Network analyzer systems enable complete characterization of a network through measurement of the magnitude and phase of its input and transfer characteristics. Typically, these systems include a display device to present a graphical vector representation of the network characteristics. See, for example, U.S. Pat. No. 3,371,273 of Andrew Alford entitled "Automatic Impedance Measuring System Utilizing a Hybrid-Like Network Operating Over a Wide Range of Frequencies".
A key technique that allows a microwave network analyzer to measure complex ratios is the technique of frequency translation by sampling. A block diagram of a network analyzer shown in FIG. 9 is helpful in understanding this technique. Sampling as used in a system of this type is a special case of heterodyning, which translates the input signals to a lower, fixed IF frequency where normal circuitry can be used to measure amplitude and phase relationships. The principle is to exchange the local oscillator of a conventional heterodyne system with a pulse generator which generates a train of very narrow pulses. If each pulse within the train is narrow compared to a period of the applied RF signal, the sampler becomes a harmonic mixer with equal efficiency for each harmonic. Thus, sampling-type mixing has the advantage that a single system can operate over an extremely wide input frequency range.
In order to make the system capable of swept frequency operation, an internal phase-lock loop keeps one channel of the two-channel network analyzer tuned to the incoming signal. Tuning of the phase-lock loop is automatic. When the loop is unlocked, a search oscillator tunes the voltage tuned oscillator back and forth across a portion of whatever octave-wide frequency band has been selected by the user. When any harmonic of the voltage tuned oscillator frequency falls a predetermined interval, e.g., 20 MHz, below the input frequency, i.e., when f.sub.in - nf.sub.osc = 20 MHz, the loop stops searching and locks.
The IF signals reconstructed from the sampler outputs in both channels are the same frequency, e.g., 20 MHz, but, since frequency conversion is a linear process, these signals have the same relative amplitudes and phases as the microwave reference and test signals. Thus, gain and phase information are preserved, and all signal processing and measurements take place at a constant frequency.
The IF signals are first applied to a pair of matched AGC (automatic gain control) amplifiers. The AGC amplifiers perform two functions: they keep the signal level in the reference channel constant, and they vary the gain in the test channel so that the test signal level does not change when variations common to both channels occur. This action is equivalent to taking a ratio and removes the effect of power variations in the signal source, of frequency response characteristics common to both channels, and of similar common-mode variations.
Typically, before the signals are sent to the display unit, a second frequency conversion, e.g., from 20 MHz to about 278 kHz, is performed. To obtain the desired amplitude ratio and phase measurements, the phase-gain indicator contains a linear phase detector and an analog logarithmic converter. Ratio (in dB) and relative phase can be read on a meter of the display unit or de-coupled voltages proportional to gain (as a linear ratio or in dB) and phase for display on the vertical channels of an oscilloscope or X-Y recorder may be provided. If the horizontal input to the oscilloscope or recorder is a voltage proportional to frequency, the complete amplitude and phase response of the test device can be displayed.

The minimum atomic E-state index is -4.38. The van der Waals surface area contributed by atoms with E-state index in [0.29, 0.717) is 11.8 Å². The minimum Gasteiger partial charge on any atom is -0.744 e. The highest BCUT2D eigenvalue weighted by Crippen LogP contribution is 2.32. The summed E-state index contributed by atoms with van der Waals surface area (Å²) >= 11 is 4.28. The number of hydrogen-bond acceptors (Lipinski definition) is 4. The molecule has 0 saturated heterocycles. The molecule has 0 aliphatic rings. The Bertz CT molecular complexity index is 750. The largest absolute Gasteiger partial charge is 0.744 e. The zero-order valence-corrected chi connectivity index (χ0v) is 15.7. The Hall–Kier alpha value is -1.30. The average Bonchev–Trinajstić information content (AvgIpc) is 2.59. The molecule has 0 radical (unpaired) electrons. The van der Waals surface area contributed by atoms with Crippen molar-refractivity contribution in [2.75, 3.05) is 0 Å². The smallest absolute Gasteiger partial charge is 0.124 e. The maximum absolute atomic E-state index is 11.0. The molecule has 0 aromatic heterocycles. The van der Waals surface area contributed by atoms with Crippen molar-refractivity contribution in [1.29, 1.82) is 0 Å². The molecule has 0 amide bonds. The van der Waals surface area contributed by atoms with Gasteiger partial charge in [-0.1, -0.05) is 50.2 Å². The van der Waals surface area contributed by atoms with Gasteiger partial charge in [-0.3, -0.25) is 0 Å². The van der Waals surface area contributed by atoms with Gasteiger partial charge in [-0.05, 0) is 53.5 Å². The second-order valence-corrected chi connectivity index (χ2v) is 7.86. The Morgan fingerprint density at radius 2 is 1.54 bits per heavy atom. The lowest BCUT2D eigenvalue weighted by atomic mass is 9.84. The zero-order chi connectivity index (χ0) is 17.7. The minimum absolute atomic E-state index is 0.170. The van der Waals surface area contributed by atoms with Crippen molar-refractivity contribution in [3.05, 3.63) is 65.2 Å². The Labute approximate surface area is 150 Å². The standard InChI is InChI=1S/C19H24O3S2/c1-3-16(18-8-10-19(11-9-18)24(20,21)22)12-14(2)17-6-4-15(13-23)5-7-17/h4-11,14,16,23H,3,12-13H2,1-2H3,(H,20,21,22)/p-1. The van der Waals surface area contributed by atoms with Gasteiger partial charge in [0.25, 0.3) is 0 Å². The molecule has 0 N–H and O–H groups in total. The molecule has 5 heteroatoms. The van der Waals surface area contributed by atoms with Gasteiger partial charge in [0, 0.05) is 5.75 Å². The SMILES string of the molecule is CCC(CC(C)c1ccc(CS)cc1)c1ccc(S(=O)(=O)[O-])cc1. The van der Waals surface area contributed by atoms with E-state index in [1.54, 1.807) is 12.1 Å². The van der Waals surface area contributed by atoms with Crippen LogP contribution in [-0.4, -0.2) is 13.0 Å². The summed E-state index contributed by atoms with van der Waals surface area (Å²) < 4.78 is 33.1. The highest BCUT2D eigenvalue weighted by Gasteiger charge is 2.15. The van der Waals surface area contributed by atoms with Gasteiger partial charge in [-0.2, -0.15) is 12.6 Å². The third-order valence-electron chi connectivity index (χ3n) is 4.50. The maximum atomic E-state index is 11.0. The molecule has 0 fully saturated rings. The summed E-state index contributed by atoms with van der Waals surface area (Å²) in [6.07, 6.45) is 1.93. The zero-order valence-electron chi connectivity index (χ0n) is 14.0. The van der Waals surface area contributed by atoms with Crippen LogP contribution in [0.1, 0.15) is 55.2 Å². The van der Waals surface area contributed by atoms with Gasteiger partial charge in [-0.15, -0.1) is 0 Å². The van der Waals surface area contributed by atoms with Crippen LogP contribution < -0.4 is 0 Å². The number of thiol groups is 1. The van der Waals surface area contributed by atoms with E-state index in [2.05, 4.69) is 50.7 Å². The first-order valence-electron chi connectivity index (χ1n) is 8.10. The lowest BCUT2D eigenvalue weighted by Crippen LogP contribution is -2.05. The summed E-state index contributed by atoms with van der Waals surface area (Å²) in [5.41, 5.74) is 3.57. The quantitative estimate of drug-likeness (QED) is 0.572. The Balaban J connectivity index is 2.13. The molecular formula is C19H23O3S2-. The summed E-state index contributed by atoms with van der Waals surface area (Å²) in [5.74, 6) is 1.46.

Previous network analyzer systems have made network measurements over octave frequency ranges. Various techniques were employed to achieve a complete display when analyzing multi-octave circuit performance. One technique was to record multiple measurements and then concatenate the resulting displays. Alternatively, the sweep was taken over a two- or three-octave range while sweeping very slowly. Slow sweep rates minimize the unusable portion of the displayed data which occurs as the system continues sweeping when the phase-lock loop is unlocked and acquiring a new lock-point. In these ways, attempts were made to minimize the perturbations created in the display during a switch between harmonic numbers by the network analyzer phase-lock loop. Nevertheless, these perturbations frequently resulted in anomalous indications on the display which obscured or limited the value of the data displayed. Hence, one problem in acquiring truly broadband coverage in a network analyzer system was the need to relock on a new harmonic number for each octave in the frequency range covered.
Another problem was that sweep oscillators (sweepers) having truly broadband sweep ranges frequently employ a sequence of smaller bands. This is sometimes accomplished by using a single oscillator followed by an harmonic multiplier to produce the higher frequencies (see, for example, the Hewlett-Packard Journal, March 1975, "A High Performance 2 to 18 GHz Sweeper"). Therefore, during the switch by the sweeper to the next frequency band the network analyzer system would again become unlocked.
According to the preferred embodiment of the present invention, a system includes a sweep oscillator, a network analyzer, and a display device. Under the control of system interface circuits, the network analyzer automatically relocks when necessary and picks its own frequency range. These interface circuits also stop the sweeper when the network analyzer becomes unlocked. Similarly, the display operation is suspended momentarily during phase relock or frequency band switch operations.